Astronomers Spot Earth-Sized Rogue Planet Wandering the Galaxy

Astronomers Spot Earth-Sized Rogue Planet Wandering the Galaxy

Astronomers have identified more than 4,000 exoplanets orbiting other stars but just a few “rogue planets” wandering the galaxy without a star to call home. A new study claims to have spotted one of these worlds, and it may be a small, rocky world like Earth. If confirmed, the planet known as OGLE-2016-BLG-1928 would be a major milestone in our efforts to spot these unattached worlds.

While scientists believe rogue planets are common throughout the universe, they’re very difficult to find. We currently lack the technology to directly image exoplanets in most instances, so we can only locate them by observing the stars they orbit. The dearly departed Kepler Space Telescope single-handedly detected more than 2,500 exoplanets, and that number continues to rise as scientists analyze its data. Kepler used the transit method, which involves watching stars for dips in brightness as a planet passes in front of them. Scientists have also used radial velocity measurements of stars to look for small wobbles caused by the mass of planets.

Without a host star, spotting planets gets a lot harder. The Optical Gravitational Lensing Experiment (OGLE) project found the potential rogue planet using gravitational microlensing, which superficially similar to the transit method. This approach monitors the light from a distant star in hopes a massive object like a planet will pass in front of it. While the star and planet may be many light-years away, the planet bends or “lenses” the star’s light from our perspective on Earth. This can reveal the foreground object’s mass and size, but only if you happen to be looking in the right place at the right time.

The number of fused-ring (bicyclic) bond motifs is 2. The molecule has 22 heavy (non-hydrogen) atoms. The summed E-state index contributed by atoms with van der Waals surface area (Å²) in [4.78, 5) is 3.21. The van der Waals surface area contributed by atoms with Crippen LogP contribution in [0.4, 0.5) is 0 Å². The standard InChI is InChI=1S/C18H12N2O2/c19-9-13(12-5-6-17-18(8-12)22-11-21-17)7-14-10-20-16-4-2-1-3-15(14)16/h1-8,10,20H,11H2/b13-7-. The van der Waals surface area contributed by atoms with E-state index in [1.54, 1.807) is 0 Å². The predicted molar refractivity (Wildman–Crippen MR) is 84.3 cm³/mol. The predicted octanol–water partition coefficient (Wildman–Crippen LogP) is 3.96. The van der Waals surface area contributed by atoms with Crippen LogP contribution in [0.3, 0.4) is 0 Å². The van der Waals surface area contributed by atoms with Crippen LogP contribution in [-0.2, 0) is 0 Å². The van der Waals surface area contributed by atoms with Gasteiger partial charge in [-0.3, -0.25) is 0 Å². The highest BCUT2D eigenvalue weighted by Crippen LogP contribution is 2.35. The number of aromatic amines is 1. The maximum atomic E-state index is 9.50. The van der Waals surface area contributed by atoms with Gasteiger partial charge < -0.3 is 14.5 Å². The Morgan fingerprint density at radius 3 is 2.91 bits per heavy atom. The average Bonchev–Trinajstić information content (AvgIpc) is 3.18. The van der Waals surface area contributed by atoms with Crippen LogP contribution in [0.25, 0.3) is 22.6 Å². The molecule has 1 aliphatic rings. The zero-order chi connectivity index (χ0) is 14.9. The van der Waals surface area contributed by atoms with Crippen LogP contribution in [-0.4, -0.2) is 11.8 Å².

Astronomers Spot Earth-Sized Rogue Planet Wandering the Galaxy

Andrzej Udalski of the OGLE project notes that you could watch a single star for a million years and only see a single lensing event. Luckily, Udalski and his team didn’t have to go one star at a time. They used the Las Campanas Observatory in Chile, which scans millions of stars in the direction of the galactic center on a daily basis. In analyzing this data, the OGLE team spotted a lensing event dubbed OGLE-2016-BLG-1928. At just 42 minutes long, it’s the shortest such detection ever recorded. That suggests the planet, if indeed that’s what it is, would be somewhere between the size of Earth and Mars.

The team believes this object is a rogue planet because there are no known stars to which it could be connected. The data also showed no light sources within eight astronomical units of the lensing event. Other researchers will need to confirm this object is a planet before it goes in the history books, but if current theories are right, there are uncountable millions of similar objects out there just waiting to be discovered.

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